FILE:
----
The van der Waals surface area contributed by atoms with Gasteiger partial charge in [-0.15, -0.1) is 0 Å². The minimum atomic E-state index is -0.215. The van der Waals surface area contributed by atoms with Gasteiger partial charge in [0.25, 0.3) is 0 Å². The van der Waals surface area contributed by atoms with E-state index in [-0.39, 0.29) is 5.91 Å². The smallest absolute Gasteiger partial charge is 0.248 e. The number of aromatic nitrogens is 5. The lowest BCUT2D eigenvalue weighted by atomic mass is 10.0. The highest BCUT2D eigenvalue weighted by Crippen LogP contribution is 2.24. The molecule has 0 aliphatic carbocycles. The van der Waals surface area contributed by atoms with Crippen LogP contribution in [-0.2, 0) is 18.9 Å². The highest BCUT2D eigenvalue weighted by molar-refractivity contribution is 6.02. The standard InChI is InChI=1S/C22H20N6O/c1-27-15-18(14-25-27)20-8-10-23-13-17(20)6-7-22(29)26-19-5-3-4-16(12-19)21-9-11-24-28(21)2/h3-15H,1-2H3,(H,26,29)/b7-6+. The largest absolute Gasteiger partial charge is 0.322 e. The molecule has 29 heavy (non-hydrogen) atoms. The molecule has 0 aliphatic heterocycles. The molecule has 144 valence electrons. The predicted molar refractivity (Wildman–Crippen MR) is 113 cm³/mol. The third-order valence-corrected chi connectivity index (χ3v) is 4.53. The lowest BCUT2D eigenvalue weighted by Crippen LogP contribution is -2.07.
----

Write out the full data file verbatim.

The van der Waals surface area contributed by atoms with Gasteiger partial charge in [-0.15, -0.1) is 0 Å². The minimum atomic E-state index is -0.215. The van der Waals surface area contributed by atoms with Gasteiger partial charge in [0.25, 0.3) is 0 Å². The van der Waals surface area contributed by atoms with E-state index in [-0.39, 0.29) is 5.91 Å². The smallest absolute Gasteiger partial charge is 0.248 e. The number of aromatic nitrogens is 5. The lowest BCUT2D eigenvalue weighted by atomic mass is 10.0. The highest BCUT2D eigenvalue weighted by Crippen LogP contribution is 2.24. The molecule has 0 aliphatic carbocycles. The van der Waals surface area contributed by atoms with Crippen LogP contribution in [-0.2, 0) is 18.9 Å². The highest BCUT2D eigenvalue weighted by molar-refractivity contribution is 6.02. The standard InChI is InChI=1S/C22H20N6O/c1-27-15-18(14-25-27)20-8-10-23-13-17(20)6-7-22(29)26-19-5-3-4-16(12-19)21-9-11-24-28(21)2/h3-15H,1-2H3,(H,26,29)/b7-6+. The largest absolute Gasteiger partial charge is 0.322 e. The molecule has 29 heavy (non-hydrogen) atoms. The molecule has 0 aliphatic heterocycles. The molecule has 144 valence electrons. The predicted molar refractivity (Wildman–Crippen MR) is 113 cm³/mol. The third-order valence-corrected chi connectivity index (χ3v) is 4.53. The lowest BCUT2D eigenvalue weighted by Crippen LogP contribution is -2.07.